Wind and solar advocates do the same thing. "Too cheap to meter" because fuel cost is zero. As John Cleese said in an old commercial BRILLIANT!

Comment by Willem Post on April 4, 2022 at 9:33am

FCM is forward capacity market.

FCA is forward capacity auction

ISO-NE is making sure there will be enough capacity at least 3 years from now, to serve the demand three years from now.

Entities that plan to own wind and solar systems, and have been selected as qualified to bid in the FCA, promised to provide a certain capacity, MW, of power, FOR A CERTAIN SEGMENT OF TIME, but that promise has some flexibility, because it is based on the sun and wind. 

It would be revealing to know the performance of these promises and cost per kWh along a timeline.

Remember, the wind/solar owners have no fuel costs, so they can bid low for a short segment of time, and all other owners, that do have fuel costs, would get that “clearing” price, which, for them, would be a money loser.

Welcome to the BS world that has been a humongous, expensive failure in the UK.

That failure is about to get a lot worse with increasing prices of everything all over Europe.

Comment by Robert Feller on April 3, 2022 at 3:32pm

I try not to use the F bomb in polite company but based upon this nightmare scenario, we're fucked.  I for one have a whole house generator running on propane and my lights, refrigerator, washer, dryer and anything else that runs on electricity will remain in use regardless of what these idiots at ISO-NE think that they can accomplish.  This is just another reflection of the Biden nightmare that we can't seem to wake up from. 

One last thing, I have heard from Angus [our senator in residence until voted out this coming November] and he too has consumed the Democratic Kool-Aid that Pingree has been serving.

God PLEASE help us in this time of inordinate volumes of stupidity.  

Comment by Lynn Oleum on April 3, 2022 at 1:45pm

Batteries aren't generation.

Comment by arthur qwenk on April 3, 2022 at 11:48am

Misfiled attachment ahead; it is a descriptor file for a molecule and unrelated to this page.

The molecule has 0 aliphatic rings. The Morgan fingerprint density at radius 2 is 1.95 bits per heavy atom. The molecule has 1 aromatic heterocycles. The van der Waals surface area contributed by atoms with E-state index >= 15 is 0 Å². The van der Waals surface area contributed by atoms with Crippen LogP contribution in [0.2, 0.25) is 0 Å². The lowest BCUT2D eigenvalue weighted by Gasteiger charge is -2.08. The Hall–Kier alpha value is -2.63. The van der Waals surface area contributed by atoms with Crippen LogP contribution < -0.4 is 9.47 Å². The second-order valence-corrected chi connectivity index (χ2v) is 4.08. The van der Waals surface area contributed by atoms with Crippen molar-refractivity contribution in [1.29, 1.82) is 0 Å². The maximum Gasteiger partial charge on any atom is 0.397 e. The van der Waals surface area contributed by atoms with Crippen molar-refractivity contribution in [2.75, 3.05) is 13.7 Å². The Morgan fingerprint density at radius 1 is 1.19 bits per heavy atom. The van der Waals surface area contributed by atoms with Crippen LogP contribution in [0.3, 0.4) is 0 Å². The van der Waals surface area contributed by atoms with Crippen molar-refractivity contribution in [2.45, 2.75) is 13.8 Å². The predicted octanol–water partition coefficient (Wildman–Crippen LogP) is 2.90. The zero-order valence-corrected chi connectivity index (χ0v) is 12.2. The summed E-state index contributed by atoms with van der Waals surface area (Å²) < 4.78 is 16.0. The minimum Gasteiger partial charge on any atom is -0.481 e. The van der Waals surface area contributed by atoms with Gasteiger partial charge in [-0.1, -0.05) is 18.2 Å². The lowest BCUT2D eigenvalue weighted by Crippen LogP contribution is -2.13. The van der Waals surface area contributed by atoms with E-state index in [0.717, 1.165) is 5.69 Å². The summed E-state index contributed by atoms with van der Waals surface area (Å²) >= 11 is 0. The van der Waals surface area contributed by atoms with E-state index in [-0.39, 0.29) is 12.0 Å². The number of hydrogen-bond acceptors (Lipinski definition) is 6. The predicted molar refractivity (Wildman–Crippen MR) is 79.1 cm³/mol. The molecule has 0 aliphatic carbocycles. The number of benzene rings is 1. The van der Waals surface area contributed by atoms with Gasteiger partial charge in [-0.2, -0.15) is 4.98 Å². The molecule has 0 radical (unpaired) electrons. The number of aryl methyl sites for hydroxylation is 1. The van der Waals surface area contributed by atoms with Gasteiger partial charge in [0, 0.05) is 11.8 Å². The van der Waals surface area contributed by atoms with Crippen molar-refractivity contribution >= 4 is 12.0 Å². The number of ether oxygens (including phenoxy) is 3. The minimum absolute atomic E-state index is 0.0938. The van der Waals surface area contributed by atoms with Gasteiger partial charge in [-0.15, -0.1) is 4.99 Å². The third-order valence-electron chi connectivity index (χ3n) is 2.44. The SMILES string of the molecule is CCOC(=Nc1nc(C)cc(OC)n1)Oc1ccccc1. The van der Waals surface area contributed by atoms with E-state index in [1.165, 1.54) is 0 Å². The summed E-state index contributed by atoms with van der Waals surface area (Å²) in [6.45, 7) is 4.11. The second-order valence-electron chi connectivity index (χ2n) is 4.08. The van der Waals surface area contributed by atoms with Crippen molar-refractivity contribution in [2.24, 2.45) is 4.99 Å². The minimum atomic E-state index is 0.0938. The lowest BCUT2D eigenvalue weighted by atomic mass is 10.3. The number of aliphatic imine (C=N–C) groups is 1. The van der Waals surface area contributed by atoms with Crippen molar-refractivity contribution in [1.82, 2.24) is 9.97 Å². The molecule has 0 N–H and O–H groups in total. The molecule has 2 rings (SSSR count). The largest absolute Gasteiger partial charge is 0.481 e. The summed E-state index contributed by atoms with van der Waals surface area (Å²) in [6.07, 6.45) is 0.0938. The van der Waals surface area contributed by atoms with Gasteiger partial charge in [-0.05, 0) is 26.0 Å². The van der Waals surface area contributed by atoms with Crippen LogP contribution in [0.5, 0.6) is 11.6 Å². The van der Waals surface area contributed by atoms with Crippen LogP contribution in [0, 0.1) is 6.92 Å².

None of this "Unreliable Crap' can compete in a fair  free market place.

Until the consumer rebels because of increased recognition of what is happening to them by the elitist scoundrels who manipulate their  Green ideolgy for profit, this will continue. 

The price is still too low for power in Maine. Look at 28 cents delivered witihn a few years if this trend is not interrupted by the realities of cost to the consumer.

In Germany, the price delivered for electrons is at 35 cents  KWH and a gallon of gasoline    is $8.60 US.

Comment by Dan McKay on April 3, 2022 at 7:31am

The Ratepayers' Last Bastion for A Free Market Has Surrendered to Corrupt Politicians. We Are F^#*ed.


Maine as Third World Country:

CMP Transmission Rate Skyrockets 19.6% Due to Wind Power


Click here to read how the Maine ratepayer has been sold down the river by the Angus King cabal.

Maine Center For Public Interest Reporting – Three Part Series: A CRITICAL LOOK AT MAINE’S WIND ACT


(excerpts) From Part 1 – On Maine’s Wind Law “Once the committee passed the wind energy bill on to the full House and Senate, lawmakers there didn’t even debate it. They passed it unanimously and with no discussion. House Majority Leader Hannah Pingree, a Democrat from North Haven, says legislators probably didn’t know how many turbines would be constructed in Maine if the law’s goals were met." . – Maine Center for Public Interest Reporting, August 2010 Part 2 – On Wind and Oil Yet using wind energy doesn’t lower dependence on imported foreign oil. That’s because the majority of imported oil in Maine is used for heating and transportation. And switching our dependence from foreign oil to Maine-produced electricity isn’t likely to happen very soon, says Bartlett. “Right now, people can’t switch to electric cars and heating – if they did, we’d be in trouble.” So was one of the fundamental premises of the task force false, or at least misleading?" Part 3 – On Wind-Required New Transmission Lines Finally, the building of enormous, high-voltage transmission lines that the regional electricity system operator says are required to move substantial amounts of wind power to markets south of Maine was never even discussed by the task force – an omission that Mills said will come to haunt the state.“If you try to put 2,500 or 3,000 megawatts in northern or eastern Maine – oh, my god, try to build the transmission!” said Mills. “It’s not just the towers, it’s the lines – that’s when I begin to think that the goal is a little farfetched.”

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Hannah Pingree on the Maine expedited wind law

Hannah Pingree - Director of Maine's Office of Innovation and the Future

"Once the committee passed the wind energy bill on to the full House and Senate, lawmakers there didn’t even debate it. They passed it unanimously and with no discussion. House Majority Leader Hannah Pingree, a Democrat from North Haven, says legislators probably didn’t know how many turbines would be constructed in Maine."